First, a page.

Many, such as Hafez Mirazi, director of the Kamal Adham Center for Journalism Training and Research, believe that the public is itself a catalyst for progress in Egyptian media.
Come exam time, most AUC students turn to their hurriedly scribbled notes and their rarely perused textbooks to cram packets of information in as little time as possible. But with nerves frayed, a number of students are increasingly turning to private tui- tion to help boost their grades.
This phenomenon, which is usually associated with high schools and government universities, has slowly made its way into the ranks of AUC students.
“The concept of private lessons is a paradigm in Egyptian ideology; students see it as the easier option and go for it,” said a student who chose to remain anonymous.
Gihan “Gigi” Ibrahim, an AUC alumna turned celebrity activist, became the center of a debate after she told Jon Stewart, during an appearance on The Daily Show, that a political science class at AUC was a catalyst for her political activism.
Director of Security Ashraf Kamal, who has recently been the center of controversy within the AUC community, has announced his resignation and will be ending his service by the end of the month.
In an email to the AUC community last Thursday, Vice-President for Planning and Administration Brian MacDougall said that Mahmoud Zouk, the executive director for public safety, will be “temporarily working directly with Security’s Supervisory team as he looks to strengthen and reshape the security service until the position of Director of Security is filled.”
AUC alumnae Maha El Shinnawy, Mona El Tahawy, and Farida Khamis were listed among the 100 most powerful Arab women, according to regional business journal, CEO Middle East.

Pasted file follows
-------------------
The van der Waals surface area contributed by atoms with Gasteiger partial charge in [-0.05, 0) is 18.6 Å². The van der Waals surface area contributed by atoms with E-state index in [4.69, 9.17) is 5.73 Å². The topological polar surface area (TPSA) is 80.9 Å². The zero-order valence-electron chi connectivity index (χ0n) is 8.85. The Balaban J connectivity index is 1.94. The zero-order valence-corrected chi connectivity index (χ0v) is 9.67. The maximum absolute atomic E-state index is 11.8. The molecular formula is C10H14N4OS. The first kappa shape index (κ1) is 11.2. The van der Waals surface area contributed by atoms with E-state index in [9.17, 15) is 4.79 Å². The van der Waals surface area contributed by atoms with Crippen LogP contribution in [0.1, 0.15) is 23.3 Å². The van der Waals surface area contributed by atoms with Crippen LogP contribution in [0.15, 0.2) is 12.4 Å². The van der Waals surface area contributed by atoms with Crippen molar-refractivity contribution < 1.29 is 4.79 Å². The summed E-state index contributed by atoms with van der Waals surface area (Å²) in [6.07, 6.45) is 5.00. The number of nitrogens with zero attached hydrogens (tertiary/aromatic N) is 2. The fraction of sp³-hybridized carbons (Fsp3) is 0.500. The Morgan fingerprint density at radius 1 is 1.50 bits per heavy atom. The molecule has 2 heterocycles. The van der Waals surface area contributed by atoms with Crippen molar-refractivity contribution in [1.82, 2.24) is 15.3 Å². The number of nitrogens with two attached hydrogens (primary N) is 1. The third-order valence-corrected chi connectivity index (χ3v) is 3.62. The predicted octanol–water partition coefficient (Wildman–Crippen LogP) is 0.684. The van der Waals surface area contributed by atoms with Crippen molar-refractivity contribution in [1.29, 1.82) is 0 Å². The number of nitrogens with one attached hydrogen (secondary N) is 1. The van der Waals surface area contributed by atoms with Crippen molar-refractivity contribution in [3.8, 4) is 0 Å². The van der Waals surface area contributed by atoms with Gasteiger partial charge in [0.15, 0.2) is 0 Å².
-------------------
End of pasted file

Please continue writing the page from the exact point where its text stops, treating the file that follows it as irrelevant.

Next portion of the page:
The annual list ranks achievements in the fields of business, science, media, sports, academia, and entertainment.
“I feel very honored to be considered as one of the top 100 Arab women,” El Shinnawy, an internationally recognized researcher, said. “I am humbled to know that I have impacted a lot of women and I will certainly do my best to live up to their high expectations of me.”
“Science gives us dignity,” said Sir Magdy Yacoub during his inaugural speech at the 2nd Annual Cairo Science and Engineering festival.
This is certainly true for Yacoub, a renowned Egyptian cardiologist who rose to prominence for his breakthroughs in heart transplant surgery, and the recipient of various international awards in recognition of his work.
The three-week long festival aims to promote knowledge and culture and encourage Egyptian scientists, innovators and scholars in post-revolution Egypt.
“It is my belief that science is the savior of Egypt,” Yacoub re-iterated at Bassily Hall last Monday, relating Egypt’s sense of dignity to its scientific accomplishments.
The sun cuts through the ripped curtains of the small decrepit bus, hitting passengers’ faces. The coughing engine puts them on the edge of their seats.
Security guards who often ride the bus to check passenger IDs, were absent when I boarded and no one asked for identification. I was on assignment for The Caravan to check on the conditions of the buses used by custodial staff.
Mamdouh Gaber, AUC transportation director, would later tell me: “Workers usually know each other, and are accompanied by their team leader, so they can detect if a stranger is riding the bus.”
International Human Rights Law (IHRL) students have forgone the typical internship required of them to graduate, choosing instead to organize an Awareness Week in partnership with the Law Students’ Association (LSA).
But the most tangible success of Awareness Week, which ended Thursday, was raising funds for the Sawa and Townhouse Gallery’s art classes for refugee and street children.
“We hadn’t even heard about [these initiatives] before, but we’re trying to raise awareness that these sorts of classes even exist,” said Nada Elafify, one of the Week’s organizers.